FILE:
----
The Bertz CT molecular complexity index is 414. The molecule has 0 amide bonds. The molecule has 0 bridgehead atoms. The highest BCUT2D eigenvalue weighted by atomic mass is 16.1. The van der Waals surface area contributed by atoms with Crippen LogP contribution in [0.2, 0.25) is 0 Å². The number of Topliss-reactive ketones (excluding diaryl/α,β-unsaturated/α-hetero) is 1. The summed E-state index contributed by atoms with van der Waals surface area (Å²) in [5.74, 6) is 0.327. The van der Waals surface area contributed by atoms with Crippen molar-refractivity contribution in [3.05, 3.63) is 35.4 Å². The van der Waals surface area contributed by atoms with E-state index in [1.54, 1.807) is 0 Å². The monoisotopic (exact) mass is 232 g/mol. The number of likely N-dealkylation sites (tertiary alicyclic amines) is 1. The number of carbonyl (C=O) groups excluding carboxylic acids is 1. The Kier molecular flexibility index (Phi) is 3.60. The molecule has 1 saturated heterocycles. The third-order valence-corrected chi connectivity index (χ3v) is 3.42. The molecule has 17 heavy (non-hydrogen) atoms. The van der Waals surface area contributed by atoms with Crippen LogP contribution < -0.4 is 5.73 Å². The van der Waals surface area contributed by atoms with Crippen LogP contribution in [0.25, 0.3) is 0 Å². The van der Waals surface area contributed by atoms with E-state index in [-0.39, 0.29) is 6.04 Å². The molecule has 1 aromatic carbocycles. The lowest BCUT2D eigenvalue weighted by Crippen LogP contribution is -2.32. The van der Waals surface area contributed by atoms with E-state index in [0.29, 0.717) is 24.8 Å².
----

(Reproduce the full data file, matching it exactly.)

The Bertz CT molecular complexity index is 414. The molecule has 0 amide bonds. The molecule has 0 bridgehead atoms. The highest BCUT2D eigenvalue weighted by atomic mass is 16.1. The van der Waals surface area contributed by atoms with Crippen LogP contribution in [0.2, 0.25) is 0 Å². The number of Topliss-reactive ketones (excluding diaryl/α,β-unsaturated/α-hetero) is 1. The summed E-state index contributed by atoms with van der Waals surface area (Å²) in [5.74, 6) is 0.327. The van der Waals surface area contributed by atoms with Crippen molar-refractivity contribution in [3.05, 3.63) is 35.4 Å². The van der Waals surface area contributed by atoms with E-state index in [1.54, 1.807) is 0 Å². The monoisotopic (exact) mass is 232 g/mol. The number of likely N-dealkylation sites (tertiary alicyclic amines) is 1. The number of carbonyl (C=O) groups excluding carboxylic acids is 1. The Kier molecular flexibility index (Phi) is 3.60. The molecule has 1 saturated heterocycles. The third-order valence-corrected chi connectivity index (χ3v) is 3.42. The molecule has 17 heavy (non-hydrogen) atoms. The van der Waals surface area contributed by atoms with Crippen LogP contribution < -0.4 is 5.73 Å². The van der Waals surface area contributed by atoms with Crippen LogP contribution in [0.25, 0.3) is 0 Å². The van der Waals surface area contributed by atoms with E-state index in [-0.39, 0.29) is 6.04 Å². The molecule has 1 aromatic carbocycles. The lowest BCUT2D eigenvalue weighted by Crippen LogP contribution is -2.32. The van der Waals surface area contributed by atoms with E-state index in [0.29, 0.717) is 24.8 Å².